Having said that, your physiotherapist will want to see what's causing your pain, so you might be asked to repeat a specific movement that triggers any pain response. 

There might be some discomfort associated with examination. Equally, your therapist might conduct some manual manipulation to treat your condition that could be mildly uncomfortable. However, none of these experiences should give you pain, nor should they cause you additional pain later.

This is also true for any exercises that are prescribed for you to do at home. They may be uncomfortable but should not be painful. 

If at any time during your examination and treatment you feel pain, you should tell your physiotherapist immediately.

Can pelvic floor physical therapy make things worse?

If you visit a fully trained, qualified and experienced physiotherapist, none of the treatments they give you will make your condition worse.

Don't assume, though, that because you're having symptoms of pelvic floor dysfunction, you should be doing Kegel exercises. There are some conditions that might appear to be caused by weak muscles that will actually be worsened by standard pelvic floor muscle exercises, such as a tight pelvic floor

That's why it's important to visit a professional to have your symptoms properly assessed. 


Book A Women's Physio Consultation Now


Does pelvic floor physiotherapy work?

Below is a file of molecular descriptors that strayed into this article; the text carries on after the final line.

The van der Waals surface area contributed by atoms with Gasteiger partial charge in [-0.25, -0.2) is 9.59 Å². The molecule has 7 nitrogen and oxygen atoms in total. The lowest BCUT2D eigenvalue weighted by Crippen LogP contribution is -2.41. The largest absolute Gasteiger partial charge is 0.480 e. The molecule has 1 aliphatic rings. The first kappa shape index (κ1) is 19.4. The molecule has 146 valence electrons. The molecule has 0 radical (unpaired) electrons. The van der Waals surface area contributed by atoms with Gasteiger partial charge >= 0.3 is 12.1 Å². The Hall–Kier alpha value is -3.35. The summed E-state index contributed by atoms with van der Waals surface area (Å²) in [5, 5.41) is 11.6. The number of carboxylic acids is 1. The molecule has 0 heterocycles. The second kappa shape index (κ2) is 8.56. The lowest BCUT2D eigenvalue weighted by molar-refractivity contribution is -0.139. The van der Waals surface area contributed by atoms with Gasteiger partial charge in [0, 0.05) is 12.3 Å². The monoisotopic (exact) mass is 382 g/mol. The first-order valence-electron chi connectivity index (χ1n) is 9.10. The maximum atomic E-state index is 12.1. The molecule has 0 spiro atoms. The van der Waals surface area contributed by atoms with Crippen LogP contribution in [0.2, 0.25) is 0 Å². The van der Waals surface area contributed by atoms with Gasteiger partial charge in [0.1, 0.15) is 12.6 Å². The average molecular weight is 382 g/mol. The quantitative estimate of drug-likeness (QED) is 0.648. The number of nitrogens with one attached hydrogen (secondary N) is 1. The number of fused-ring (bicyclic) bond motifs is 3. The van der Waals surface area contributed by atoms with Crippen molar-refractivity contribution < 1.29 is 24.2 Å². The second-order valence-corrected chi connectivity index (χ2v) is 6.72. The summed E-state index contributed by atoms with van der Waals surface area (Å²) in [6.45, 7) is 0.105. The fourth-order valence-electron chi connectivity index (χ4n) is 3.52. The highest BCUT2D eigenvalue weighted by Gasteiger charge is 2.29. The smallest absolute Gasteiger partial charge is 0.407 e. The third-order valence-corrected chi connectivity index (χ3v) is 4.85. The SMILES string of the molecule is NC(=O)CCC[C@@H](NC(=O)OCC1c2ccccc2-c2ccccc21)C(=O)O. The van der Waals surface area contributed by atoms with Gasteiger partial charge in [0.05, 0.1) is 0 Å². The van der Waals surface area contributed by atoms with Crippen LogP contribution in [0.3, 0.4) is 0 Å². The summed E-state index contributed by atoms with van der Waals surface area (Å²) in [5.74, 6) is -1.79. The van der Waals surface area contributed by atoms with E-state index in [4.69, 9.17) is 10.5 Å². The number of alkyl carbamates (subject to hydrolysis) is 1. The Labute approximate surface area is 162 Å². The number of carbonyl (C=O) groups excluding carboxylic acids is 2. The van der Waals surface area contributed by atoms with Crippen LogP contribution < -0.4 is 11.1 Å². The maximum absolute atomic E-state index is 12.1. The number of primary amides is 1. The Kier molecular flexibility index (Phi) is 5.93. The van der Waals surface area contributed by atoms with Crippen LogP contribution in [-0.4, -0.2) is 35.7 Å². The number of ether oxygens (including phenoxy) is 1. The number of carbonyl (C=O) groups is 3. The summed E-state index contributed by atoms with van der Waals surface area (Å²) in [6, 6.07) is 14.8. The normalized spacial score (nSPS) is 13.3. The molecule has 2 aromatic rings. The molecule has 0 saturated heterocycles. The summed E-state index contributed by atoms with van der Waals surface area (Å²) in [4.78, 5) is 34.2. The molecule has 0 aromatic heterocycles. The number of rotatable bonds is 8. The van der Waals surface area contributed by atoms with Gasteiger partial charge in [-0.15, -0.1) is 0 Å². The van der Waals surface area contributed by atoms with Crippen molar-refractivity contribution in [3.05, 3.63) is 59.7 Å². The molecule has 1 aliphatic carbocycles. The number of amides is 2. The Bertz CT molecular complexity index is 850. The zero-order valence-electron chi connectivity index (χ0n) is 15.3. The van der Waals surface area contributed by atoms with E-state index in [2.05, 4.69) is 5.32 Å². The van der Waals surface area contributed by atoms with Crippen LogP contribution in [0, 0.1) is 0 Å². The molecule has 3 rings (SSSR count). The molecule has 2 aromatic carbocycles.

Pelvic floor physio is a proven effective treatment for a wide range of unpleasant symptoms that can make your life a misery. 

The treatment provided by a pelvic specialist can prepare a woman's body for giving birth, lessen the recovery period afterwards and alleviate problems caused by childbirth. Women's physios can also treat many of the disruptive symptoms of menopause. Furthermore, they can provide relief from pain, incontinence, prolapse, sexual problems and much more. 

How long does pelvic therapy take?

With consistent treatment and following the plan you're given, you can expect to begin having relief within about a fortnight of your pelvic health consultation. 


For more information about pelvic floor physiotherapy or any women's health problems, call Magdalena on 07877 017 936 or drop PelviCare an email. Alternatively, you can book an appointment online.

PelviCare Women's Health Physiotherapy is located in Greenwich, London, serving women across South London, East London, Essex, Kent and beyond. 


Recommended Articles:

How Women’s Health Physiotherapy Can Help With Urinary Incontinence

Answers to Your Top Menopause Questions

Hypertonic Pelvic Floor: Symptoms, Causes and Treatment